For Ole Gunnar Solskjaer, the most satisfying aspect of Manchester United’s victory over Tottenham was passing his first ‘big assignment’.
United’s interim boss went to Wembley on the back of a smooth initiation, becoming the first man in his position to win his first five games.
However, the excitement around Solskjaer’s instant impact was tempered by the tasks he’d overcome. While there are no easy games, a run of Cardiff, Huddersfield, Bournemouth, Newcastle and Reading in the cup is pretty much as gentle as it gets.
Travelling to Spurs was the 45-year-old’s first taste of facing a top-six rival. Now, after a hard-fought victory, it seems an appropriate time to reflect on the Norwegian’s dream start to life in his dream job.
Mood, attitude and projecting positivity
By the end of Jose Mourinho’s tenure, his press conferences had become exhausting. Sub-editors at newspapers waited on the edge of their seats for the next juicy headline.
The Portuguese coach, increasingly beleaguered, disillusioned and paranoid, often used his time with the media to hint at a disconnect between himself and the club’s hierarchy over transfer targets. He was often found calling into question the mentality and ability of his players.
Granted, when a team isn’t performing, the manager is perfectly within his right to criticise. However, the feeling was that Mourinho often went too far, to the extent where he incited resentment among his playing personnel.
But Solskjaer has hit United’s squad like a breath of fresh air. From the outset, he has repeatedly referred to the club’s traditions, portraying himself as a man with United pumping through his veins. For all of his success in the game, Mourinho never quite understood the importance of that. In that sense, Solskjaer is his antithesis.
The man who scored the most famous goal in United history has used press conferences to keep the good times rolling. Prior to the Spurs game, he could be found bigging up Marcus Rashford, saying the 21-year-old could certainly reach the level of Harry Kane.
Rashford proved to be the matchwinner on Sunday, demonstrating his bolstered self-belief in racing away from Jan Vertonghen and flashing the ball across Hugo Lloris for the all-important goal. The run and dead-eyed finish were reminiscent of Solskjaer in his pomp.
Solskjaer clearly places great stock in publicly backing his players, a tactic mastered by the man from whom he draws the most inspiration; Sir Alex Ferguson.
Indeed, the smile on Fergie’s face as the full-time whistle went at Wembley couldn’t have been in starker contrast to the broken man who watched on at Anfield in Mourinho’s final game as Liverpool ran out 3-1 winners.
Of course, portrayals of Solskjaer as just ‘another one of the lads’ are wide of the mark. He remains the boss and is not afraid to show it. As per The Telegraph, he unleashed his own interpretation of the ‘hairdryer’ at half-time in the FA Cup win over Reading.
United were leading and fairly comfortable but Solskjaer was certainly not afraid to offer a withering assessment of what we had just witnessed.
He has struck that balance between refreshing presence and stern motivator and United are benefitting immensely.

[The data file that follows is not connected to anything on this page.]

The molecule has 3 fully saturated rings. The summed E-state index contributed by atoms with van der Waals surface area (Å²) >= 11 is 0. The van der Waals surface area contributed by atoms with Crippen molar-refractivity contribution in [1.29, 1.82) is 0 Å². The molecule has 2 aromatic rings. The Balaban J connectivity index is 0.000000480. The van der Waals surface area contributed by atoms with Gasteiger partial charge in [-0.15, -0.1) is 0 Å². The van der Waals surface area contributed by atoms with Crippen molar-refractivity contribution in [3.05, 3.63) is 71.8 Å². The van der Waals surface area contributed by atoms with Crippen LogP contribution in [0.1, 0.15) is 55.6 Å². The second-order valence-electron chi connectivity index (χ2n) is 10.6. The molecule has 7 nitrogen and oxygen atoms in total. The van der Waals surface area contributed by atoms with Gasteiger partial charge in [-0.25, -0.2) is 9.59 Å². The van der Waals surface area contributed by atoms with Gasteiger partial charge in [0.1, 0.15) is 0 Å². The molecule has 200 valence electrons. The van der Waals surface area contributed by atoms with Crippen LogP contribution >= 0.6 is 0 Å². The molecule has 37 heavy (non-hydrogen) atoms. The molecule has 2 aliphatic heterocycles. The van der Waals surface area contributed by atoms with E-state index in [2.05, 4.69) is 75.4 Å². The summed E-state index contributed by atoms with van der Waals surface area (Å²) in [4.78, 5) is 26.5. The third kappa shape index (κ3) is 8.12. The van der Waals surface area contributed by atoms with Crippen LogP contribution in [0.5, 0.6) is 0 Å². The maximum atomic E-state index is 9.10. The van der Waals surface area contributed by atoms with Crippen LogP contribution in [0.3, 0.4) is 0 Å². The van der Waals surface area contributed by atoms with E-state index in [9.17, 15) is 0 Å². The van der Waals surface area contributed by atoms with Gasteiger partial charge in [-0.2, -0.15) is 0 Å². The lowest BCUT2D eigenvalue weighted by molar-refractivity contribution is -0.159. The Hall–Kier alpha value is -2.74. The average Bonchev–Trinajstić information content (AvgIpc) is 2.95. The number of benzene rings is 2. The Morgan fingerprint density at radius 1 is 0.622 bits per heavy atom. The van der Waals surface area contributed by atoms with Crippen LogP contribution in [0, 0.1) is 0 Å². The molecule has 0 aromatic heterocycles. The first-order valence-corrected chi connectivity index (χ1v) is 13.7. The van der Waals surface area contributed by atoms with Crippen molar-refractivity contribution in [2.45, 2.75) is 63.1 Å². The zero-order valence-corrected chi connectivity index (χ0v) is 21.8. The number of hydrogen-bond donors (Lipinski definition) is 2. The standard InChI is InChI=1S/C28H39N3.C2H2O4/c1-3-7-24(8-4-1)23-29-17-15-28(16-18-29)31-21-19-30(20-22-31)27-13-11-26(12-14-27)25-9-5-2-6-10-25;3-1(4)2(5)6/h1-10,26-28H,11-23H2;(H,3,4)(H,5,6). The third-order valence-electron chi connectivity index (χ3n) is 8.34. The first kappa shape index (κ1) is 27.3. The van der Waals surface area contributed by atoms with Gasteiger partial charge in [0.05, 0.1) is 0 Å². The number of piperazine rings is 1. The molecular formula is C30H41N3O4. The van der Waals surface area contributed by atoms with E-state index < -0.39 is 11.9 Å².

Tactics and game-management
As for on-field matters, Solskjaer has benefitted from enlisting the help of Mike Phelan, a man who can offer more than a decade’s worth of coaching the United first team.
Together, they have restored a sense of freedom and fluidity. Rashford is scoring regularly, Paul Pogba has a smile on his face and Ander Herrera is enjoying his best run in the team since the Louis van Gaal era.
But Solskjaer has done much more than simply telling players to ‘go out and enjoy themselves.’ He has helped Rashford with his finishing, making a mockery of Mourinho’s suggestion that it was down to ‘natural ability’.
He has also recognised Pogba as the player around whom he can build a team. Settling on Herrera and Nemanja Matic as his preferred duo in midfield has pushed Pogba higher up the pitch. Under Solskjaer, the Frenchman has contributed four goals and four assists in five games. After providing the assist for Rashford against Spurs, the club’s record signing spoke of being ‘happier’ after a spell in the ‘shadows,’ remarks which don’t require a great deal of scrutiny.
The stats certainly reflect the positive wind of change blowing through the Theatre of Dreams. Under Mourinho this season, United averaged 496 passes per game. That has increased to 601 under his successor with the Red Devils also increasing the average duration, width and number of passes per spell in possession.
Solskjaer has also recognised the benefit of urging his most-advanced players to press the opposition, who are winning possession in the attacking third four times per 90 now, up from 2.76 under Mourinho.
Essentially, United are hungrier and faster as an attacking unit. Against Spurs, though, Solskjaer showed how he can adapt his gameplan for the bigger games, instructing Matic to sit right in front of Victor Lindelof and Phil Jones, effectively operating as a third centre-half.
With Herrera’s energy, the midfield was hugely congested, nullifying Moussa Sissoko’s powerful running. Spurs created chances and produced a number of top saves from David de Gea but that will almost always happen when a side sits deep to protect a lead. United still defended well and came away with a clean sheet.
Emboldened by his first ‘big win’ Solskjaer can afford to look ahead with great optimism. The visit of Brighton to Old Trafford on Saturday should yield another three points before the next daunting assignment on the road: Arsenal in the FA Cup.
Solskjaer has great memories of playing them. With the way his United are shaping up, he may be adding another one to the scrapbook come Friday week.
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